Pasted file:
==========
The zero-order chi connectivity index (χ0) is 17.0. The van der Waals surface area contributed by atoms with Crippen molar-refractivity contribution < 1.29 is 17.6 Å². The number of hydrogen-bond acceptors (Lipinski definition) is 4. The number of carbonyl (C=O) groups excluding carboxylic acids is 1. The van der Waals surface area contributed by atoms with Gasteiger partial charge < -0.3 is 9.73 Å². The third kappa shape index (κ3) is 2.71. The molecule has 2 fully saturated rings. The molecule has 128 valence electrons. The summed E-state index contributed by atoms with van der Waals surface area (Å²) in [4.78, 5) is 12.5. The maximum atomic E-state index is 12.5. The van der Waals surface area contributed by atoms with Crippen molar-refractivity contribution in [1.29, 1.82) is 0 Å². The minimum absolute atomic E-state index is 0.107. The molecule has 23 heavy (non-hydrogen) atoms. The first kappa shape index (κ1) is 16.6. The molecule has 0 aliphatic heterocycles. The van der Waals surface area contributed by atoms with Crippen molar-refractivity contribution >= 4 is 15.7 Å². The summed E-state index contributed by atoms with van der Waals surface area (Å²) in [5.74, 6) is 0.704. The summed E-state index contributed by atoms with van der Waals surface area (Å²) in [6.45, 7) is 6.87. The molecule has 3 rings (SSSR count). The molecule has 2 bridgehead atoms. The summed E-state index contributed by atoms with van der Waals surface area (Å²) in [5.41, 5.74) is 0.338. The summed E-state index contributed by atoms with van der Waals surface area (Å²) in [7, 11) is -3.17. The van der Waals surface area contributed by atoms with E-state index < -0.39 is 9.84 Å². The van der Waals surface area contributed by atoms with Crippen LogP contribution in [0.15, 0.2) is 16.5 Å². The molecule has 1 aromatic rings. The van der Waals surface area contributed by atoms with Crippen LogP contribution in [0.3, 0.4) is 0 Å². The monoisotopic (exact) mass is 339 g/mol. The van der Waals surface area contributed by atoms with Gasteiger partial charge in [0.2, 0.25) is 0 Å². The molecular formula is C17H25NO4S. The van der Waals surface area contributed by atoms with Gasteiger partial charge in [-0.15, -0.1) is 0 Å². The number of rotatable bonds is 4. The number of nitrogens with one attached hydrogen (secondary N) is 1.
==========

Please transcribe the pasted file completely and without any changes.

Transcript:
The zero-order chi connectivity index (χ0) is 17.0. The van der Waals surface area contributed by atoms with Crippen molar-refractivity contribution < 1.29 is 17.6 Å². The number of hydrogen-bond acceptors (Lipinski definition) is 4. The number of carbonyl (C=O) groups excluding carboxylic acids is 1. The van der Waals surface area contributed by atoms with Gasteiger partial charge < -0.3 is 9.73 Å². The third kappa shape index (κ3) is 2.71. The molecule has 2 fully saturated rings. The molecule has 128 valence electrons. The summed E-state index contributed by atoms with van der Waals surface area (Å²) in [4.78, 5) is 12.5. The maximum atomic E-state index is 12.5. The van der Waals surface area contributed by atoms with Crippen molar-refractivity contribution in [1.29, 1.82) is 0 Å². The minimum absolute atomic E-state index is 0.107. The molecule has 23 heavy (non-hydrogen) atoms. The first kappa shape index (κ1) is 16.6. The molecule has 0 aliphatic heterocycles. The van der Waals surface area contributed by atoms with Crippen molar-refractivity contribution >= 4 is 15.7 Å². The summed E-state index contributed by atoms with van der Waals surface area (Å²) in [5.74, 6) is 0.704. The summed E-state index contributed by atoms with van der Waals surface area (Å²) in [6.45, 7) is 6.87. The molecule has 3 rings (SSSR count). The molecule has 2 bridgehead atoms. The summed E-state index contributed by atoms with van der Waals surface area (Å²) in [5.41, 5.74) is 0.338. The summed E-state index contributed by atoms with van der Waals surface area (Å²) in [7, 11) is -3.17. The van der Waals surface area contributed by atoms with E-state index < -0.39 is 9.84 Å². The van der Waals surface area contributed by atoms with Crippen LogP contribution in [0.15, 0.2) is 16.5 Å². The molecule has 1 aromatic rings. The van der Waals surface area contributed by atoms with Crippen LogP contribution in [0.3, 0.4) is 0 Å². The monoisotopic (exact) mass is 339 g/mol. The van der Waals surface area contributed by atoms with Gasteiger partial charge in [0.2, 0.25) is 0 Å². The molecular formula is C17H25NO4S. The van der Waals surface area contributed by atoms with Gasteiger partial charge in [-0.15, -0.1) is 0 Å². The number of rotatable bonds is 4. The number of nitrogens with one attached hydrogen (secondary N) is 1.